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Face it, you’re a nerd; Now vote like one

If you voted in the federal election last year, great! You played an important role in shaping the future of our country; however, I would argue that the upcoming provincial election is of greater importance. If you would like to have a more tangible influence on the place in Canada you call home, then you need to start thinking provincially.

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If you voted in the federal election last year, great! You played an important role in shaping the future of our country; however, I would argue that the upcoming provincial election is of greater importance. If you would like to have a more tangible influence on the place in Canada you call home, then you need to start thinking provincially.

Provincial parties, far more than the Federal Libs or Cons, dictate our local politics: from health care and social services, to public education, environmental protection, funding for the arts, housing, taxes, and more. But unfortunately, when it comes to political apathy, we are far more disengaged on the provincial level.

Since 1996, voter turnout for B.C. provincial elections has hovered between 55-58 per cent, with a low of 50 per cent in 2009. Federally, the number sits closer to 65-70 per cent, which is still nothing to brag about.

I want to express the importance of the upcoming provincial election by explaining the relation it will have to two of the most important issues for students: the cost of tuition, and the minimum wage. But first, I need to clear the air with a little B.C. politics 101.

The B.C. Liberal Party is in no way connected to the federal Liberal Party. Christy Clark does not work for Justin Trudeau. Classical liberalism is a term that has historically been connected with right-wing conservatism, so when you think B.C. Liberals, think more Stephen Harper, and less Justin Trudeau.

So, why should any of this matter to you? Let’s start with the issue of tuition.

Have you heard that Ontario is offering free university to students in the province? It’s a little more complicated than that. Basically, any student that needs help paying for university, or whose household family income is less than $50,000 is able to to receive a government of Ontario grant covering 100 per cent of that student’s tuition costs. Half of students from family incomes of less than $83,000 will qualify for non-repayable grants for tuition. Do you still think provincial elections are for nerds? Well, you may be right, but, ***newsflash, being a student makes you a nerd!

If you think students are a strong investment into the future of our country’s economy, and that governments should wise up and start subsidising us students, the country’s future, instead of oil and big business, then make your voice heard by voting in the election that actually addresses this issue. Of course the alternative is, if you think all government interference is abhorrent, you loathe the idea of paying other people’s way in life, and dread your tax dollars going towards social welfare, then it is also imperative that you too make your voice heard at the provincial election. (Just don’t sit beside me on the government-provided city bus. Please?)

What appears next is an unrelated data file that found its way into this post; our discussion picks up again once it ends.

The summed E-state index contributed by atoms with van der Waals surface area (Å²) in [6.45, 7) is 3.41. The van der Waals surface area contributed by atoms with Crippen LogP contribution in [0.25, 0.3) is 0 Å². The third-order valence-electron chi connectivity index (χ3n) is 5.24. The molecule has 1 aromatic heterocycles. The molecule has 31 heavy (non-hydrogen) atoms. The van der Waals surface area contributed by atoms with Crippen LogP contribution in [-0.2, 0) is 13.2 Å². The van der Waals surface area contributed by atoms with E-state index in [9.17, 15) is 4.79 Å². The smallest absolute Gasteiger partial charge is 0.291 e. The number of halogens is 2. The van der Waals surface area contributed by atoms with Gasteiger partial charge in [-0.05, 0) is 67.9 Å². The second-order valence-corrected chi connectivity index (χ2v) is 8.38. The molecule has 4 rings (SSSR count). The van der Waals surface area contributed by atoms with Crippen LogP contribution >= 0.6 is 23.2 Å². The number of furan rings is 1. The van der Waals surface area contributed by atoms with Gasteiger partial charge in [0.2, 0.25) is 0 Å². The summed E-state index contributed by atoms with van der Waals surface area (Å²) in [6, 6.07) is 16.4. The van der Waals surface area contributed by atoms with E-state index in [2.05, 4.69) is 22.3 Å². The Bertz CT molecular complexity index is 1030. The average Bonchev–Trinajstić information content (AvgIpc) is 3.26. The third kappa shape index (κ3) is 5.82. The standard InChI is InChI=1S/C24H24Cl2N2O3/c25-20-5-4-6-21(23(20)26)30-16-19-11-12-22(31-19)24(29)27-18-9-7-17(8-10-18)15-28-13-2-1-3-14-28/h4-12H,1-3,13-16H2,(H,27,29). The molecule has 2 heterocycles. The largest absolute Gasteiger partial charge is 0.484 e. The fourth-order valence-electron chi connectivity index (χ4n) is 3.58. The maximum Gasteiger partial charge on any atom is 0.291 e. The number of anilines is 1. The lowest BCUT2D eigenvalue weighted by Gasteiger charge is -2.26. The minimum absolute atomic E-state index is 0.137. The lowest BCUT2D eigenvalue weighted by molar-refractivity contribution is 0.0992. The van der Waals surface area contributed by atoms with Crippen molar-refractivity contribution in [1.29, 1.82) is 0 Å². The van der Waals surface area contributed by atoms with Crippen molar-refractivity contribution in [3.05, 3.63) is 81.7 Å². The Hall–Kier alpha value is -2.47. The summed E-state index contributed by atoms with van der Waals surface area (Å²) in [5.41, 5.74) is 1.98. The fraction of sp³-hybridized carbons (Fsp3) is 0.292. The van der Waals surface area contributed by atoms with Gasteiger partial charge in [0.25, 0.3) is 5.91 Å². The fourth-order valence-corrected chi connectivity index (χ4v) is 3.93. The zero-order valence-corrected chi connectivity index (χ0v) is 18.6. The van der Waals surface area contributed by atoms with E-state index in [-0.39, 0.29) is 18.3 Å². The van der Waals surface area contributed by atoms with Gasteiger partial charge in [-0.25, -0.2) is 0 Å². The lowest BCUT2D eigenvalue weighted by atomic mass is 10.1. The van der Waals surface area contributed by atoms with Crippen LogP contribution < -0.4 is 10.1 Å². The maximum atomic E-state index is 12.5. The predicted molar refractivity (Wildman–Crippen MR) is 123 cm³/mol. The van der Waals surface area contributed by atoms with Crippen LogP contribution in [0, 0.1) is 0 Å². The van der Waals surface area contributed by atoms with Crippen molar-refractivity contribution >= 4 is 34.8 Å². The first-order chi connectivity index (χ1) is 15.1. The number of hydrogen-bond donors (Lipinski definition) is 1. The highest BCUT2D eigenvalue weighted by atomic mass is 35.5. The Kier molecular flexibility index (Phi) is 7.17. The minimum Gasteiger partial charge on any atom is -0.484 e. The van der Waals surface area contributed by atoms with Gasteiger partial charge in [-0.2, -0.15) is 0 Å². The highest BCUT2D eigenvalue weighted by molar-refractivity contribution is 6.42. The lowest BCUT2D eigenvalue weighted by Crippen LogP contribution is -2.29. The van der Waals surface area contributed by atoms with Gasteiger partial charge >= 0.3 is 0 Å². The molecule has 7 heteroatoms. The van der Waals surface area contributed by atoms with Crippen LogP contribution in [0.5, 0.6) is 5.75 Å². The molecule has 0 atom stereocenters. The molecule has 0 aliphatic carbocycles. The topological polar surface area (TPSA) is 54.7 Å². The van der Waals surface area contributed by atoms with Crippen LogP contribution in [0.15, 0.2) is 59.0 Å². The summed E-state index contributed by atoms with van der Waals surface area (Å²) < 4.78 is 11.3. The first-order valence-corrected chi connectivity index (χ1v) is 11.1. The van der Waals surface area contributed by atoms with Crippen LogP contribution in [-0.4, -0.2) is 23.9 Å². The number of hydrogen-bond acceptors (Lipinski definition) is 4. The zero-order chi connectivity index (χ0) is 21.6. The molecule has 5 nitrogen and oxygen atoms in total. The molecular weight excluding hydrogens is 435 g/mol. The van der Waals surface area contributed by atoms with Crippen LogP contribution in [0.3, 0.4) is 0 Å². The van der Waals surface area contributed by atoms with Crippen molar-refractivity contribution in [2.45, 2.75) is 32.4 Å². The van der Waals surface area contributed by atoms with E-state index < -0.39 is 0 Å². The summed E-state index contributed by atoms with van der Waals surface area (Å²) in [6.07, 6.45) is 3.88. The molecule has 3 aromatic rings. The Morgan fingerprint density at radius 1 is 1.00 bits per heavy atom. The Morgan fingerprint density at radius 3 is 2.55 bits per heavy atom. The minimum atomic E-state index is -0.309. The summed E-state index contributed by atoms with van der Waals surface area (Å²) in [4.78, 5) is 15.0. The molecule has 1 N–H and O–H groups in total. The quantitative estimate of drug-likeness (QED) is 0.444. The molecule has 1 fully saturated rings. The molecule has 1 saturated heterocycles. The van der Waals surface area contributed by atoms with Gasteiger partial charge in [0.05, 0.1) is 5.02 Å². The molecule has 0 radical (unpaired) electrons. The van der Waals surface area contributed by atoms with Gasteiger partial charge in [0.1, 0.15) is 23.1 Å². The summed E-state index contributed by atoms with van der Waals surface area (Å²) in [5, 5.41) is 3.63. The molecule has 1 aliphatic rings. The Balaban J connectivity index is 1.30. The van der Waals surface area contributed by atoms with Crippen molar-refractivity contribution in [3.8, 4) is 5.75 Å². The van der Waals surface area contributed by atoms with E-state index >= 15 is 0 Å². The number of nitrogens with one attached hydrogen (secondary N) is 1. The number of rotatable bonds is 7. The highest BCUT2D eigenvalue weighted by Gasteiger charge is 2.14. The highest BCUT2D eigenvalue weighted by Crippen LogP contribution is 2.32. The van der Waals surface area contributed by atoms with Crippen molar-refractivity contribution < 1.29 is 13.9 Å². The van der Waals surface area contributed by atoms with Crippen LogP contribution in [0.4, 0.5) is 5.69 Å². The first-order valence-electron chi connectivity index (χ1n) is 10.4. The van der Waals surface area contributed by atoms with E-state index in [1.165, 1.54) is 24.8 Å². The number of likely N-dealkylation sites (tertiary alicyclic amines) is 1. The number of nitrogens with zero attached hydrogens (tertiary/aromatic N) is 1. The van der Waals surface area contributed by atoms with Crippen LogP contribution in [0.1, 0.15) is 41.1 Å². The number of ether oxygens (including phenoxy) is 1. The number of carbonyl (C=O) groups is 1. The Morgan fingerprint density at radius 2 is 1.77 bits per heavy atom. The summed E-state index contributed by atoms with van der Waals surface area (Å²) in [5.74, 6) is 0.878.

What about minimum wage? Post-secondary students make up the largest workforce making minimum wage. So it shouldn’t surprise us when we learn that student loan debt has surpassed credit card debt, or that students are leaving university with an average of $27,000 in university related debt and student loans, according to stats provided by the Canada Student Loans Program, not to mention mental health issues caused by stress. “Students who took out more student loans were more likely to report poor mental health in early adulthood,” said Katrina M. Walsemann, an associate professor at the University of South Carolina, as reported by ***the Canadian Press.

A concrete and immediate way to help students contain the pressure of mounting student debt, and correlatively to combat mental illness and stress, is to raise minimum wage closer to a “living wage,” which is $16.03 in the Fraser Valley, according to livingwagecanada.ca.

Find out which provincial party correlates with your values on the issues that matter, and vote accordingly.

If politicians see that students are becoming a substantial part of the voter base, they will begin to acknowledge us. That’s how the system works; people who crave power become politicians, and politicians in turn pander to their voter base in order to maintain power. It’s time students begin to play the system. Until we begin to play a role in the political landscape by voting, we will continue to be ignored by the parties seeking power.

The provincial elections are more important than federal when it comes to dictating the support (or lack thereof) students will receive from the government. Minimum wage and university funding are only two waves in the body of water that is provincial politics, but they should be more than enough to shake students from their apathetic stupor, and help us realize that our boat is sinking. Nobody is going to help us. We need to help ourselves; we need to demand recognition. We need to vote.

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